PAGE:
Filled with excitement from Dr. Alan Greene’s keynote speech at last weekend’s Childhood Obesity Bay Area Conference about feeding babies vegetables and whole grains (see last week’s post), I was thrilled to meet Jill Epner: healthy baby food entrepreneur. Jill founded Little City Kitchen Co. last June with the mission of exposing kids at an early age to a variety of flavors, textures, and spices to set them up to be healthy eaters later in life. Little City Kitchen Co. offers handcrafted organic baby food, interactive baby food cooking classes, and demonstrations.
While talking with Jill, I was struck by the uniqueness of her approach (selling baby food AND teaching parents to make it themselves) in contrast with the traditional Gerber marketing message (you CAN’T make it yourself, trust us instead). I asked Jill if she thought her classes might risk cannibalizing her retail sales.
“It doesn’t have to be either/or,” she replied, “making baby food is not rocket science: it’s puréed food with added liquid. The goal is healthier eating for children, whether the parents make it or I make it. Besides, there are some things do-it-at-home parents probably aren’t going to spend their time on, like caramelizing onions for an hour before adding it to my Jewish potato latke recipe with onions, apples and parsley. For that, they’ll still buy my baby food.”
Besides reading the mouth-watering flavors Jill offers, I got a chance to sample some too, and they were as yummy as they sound:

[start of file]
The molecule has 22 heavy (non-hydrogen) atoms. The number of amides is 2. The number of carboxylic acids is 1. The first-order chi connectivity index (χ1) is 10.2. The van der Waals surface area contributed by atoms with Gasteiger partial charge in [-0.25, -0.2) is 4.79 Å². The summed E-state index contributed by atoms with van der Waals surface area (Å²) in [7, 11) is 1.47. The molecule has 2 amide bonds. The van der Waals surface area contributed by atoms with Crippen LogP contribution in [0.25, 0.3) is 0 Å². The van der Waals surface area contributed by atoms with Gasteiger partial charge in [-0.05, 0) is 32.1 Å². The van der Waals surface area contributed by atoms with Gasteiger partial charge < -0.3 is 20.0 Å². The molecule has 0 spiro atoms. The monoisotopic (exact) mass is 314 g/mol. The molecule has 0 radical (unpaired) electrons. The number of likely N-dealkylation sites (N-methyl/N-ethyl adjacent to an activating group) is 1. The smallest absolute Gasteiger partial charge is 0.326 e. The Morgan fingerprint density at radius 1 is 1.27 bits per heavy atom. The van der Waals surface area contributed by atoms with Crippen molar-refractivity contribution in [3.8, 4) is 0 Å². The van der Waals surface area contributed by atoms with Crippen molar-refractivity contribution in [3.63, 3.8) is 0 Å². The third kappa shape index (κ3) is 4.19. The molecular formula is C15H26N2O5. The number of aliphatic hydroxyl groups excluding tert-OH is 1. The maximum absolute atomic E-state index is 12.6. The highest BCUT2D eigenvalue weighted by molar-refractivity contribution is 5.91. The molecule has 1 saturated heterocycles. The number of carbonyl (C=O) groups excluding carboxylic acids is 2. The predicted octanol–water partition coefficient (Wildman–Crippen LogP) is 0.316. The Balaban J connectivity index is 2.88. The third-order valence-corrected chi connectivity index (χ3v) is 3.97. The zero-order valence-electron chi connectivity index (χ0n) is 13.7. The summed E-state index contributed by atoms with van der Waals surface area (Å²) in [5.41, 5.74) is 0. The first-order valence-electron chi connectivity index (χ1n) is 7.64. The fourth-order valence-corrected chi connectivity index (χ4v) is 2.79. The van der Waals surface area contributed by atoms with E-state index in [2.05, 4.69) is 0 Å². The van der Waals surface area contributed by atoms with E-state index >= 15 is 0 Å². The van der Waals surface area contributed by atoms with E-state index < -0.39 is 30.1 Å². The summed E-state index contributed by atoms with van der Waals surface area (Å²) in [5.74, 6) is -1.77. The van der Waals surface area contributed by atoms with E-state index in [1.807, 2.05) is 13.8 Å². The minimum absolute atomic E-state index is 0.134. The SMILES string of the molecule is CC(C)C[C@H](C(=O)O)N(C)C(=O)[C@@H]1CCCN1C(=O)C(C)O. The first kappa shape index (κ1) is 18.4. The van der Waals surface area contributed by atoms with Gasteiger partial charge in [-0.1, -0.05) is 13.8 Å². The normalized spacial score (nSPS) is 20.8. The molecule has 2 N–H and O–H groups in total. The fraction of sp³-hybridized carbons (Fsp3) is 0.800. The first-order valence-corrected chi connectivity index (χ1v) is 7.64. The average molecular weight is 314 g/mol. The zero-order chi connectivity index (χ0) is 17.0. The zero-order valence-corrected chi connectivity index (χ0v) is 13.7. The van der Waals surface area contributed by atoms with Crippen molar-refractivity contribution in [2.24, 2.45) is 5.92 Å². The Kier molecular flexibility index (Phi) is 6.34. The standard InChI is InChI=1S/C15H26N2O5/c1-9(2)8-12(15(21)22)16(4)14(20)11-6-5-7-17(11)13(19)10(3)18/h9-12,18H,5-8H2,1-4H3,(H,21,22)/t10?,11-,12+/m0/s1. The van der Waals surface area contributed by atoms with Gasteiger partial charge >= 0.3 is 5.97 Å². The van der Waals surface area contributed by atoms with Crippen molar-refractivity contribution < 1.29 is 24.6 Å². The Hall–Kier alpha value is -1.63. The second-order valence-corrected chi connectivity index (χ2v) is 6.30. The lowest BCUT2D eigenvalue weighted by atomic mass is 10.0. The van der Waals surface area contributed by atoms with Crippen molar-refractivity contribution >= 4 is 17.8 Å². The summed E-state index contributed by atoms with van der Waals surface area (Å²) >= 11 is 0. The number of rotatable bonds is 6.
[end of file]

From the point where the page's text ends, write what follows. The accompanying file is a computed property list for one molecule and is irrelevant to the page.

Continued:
- Cuban black beans with roasted plantains, mango, and coconut
- Swiss chard and kale with onion, apple and white sweet potato
- Coconut brown rice with roasted sweet potato
So, what are Jill’s plans for distribution and expansion? She’s currently selling her products, in frozen form, at the Burlingame farmers’ market, and has been creating a more robust distribution strategy. Frozen baby food is still not a widely-known concept, so while retail stores and delivery options are in her plan, the biggest barrier to overcome is educating parents. They need to understand the benefits of frozen baby food over the shelf-stable and highly processed stuff before they buy, so there’s a big culture change that needs to happen in order to sell in those outlets.
“I’m doing what I can to close that education gap. It’s part of the reason I started a weekly blog, so that I can help educate parents about a ‘real food’ approach to introducing solids”. In her blog, Jill talks about everything from making your own whole grain baby cereals, to cooking methods and using healthy fats in baby food. Feel free to follow her blog for more information.
One of the biggest challenges Jill and many food startups face is trying to navigate through all the rules, regulations & permits required when you’re manufacturing a food product. “There is no clear-cut path unfortunately. I’ve learned that every food venture is different, and that you have to work very closely with your county and state health departments to understand the requirements enabling you to follow the rules.”
Other advice Jill would give food entrepreneurs: surround yourself with inspiring and creative people, plan for it costing three times as much as you expect, use every free/reduced resource you can find (her favorite is the Small Business Development Center (SBDC), and unwind with a really great glass of wine after a long week.
Very exciting stuff! As more of my friends, colleagues, and classmates get ready to have their first babies, I’m glad I have a go-to source for innovative, organic baby shower gifts, either the food itself or a private cooking class. Good luck Jill!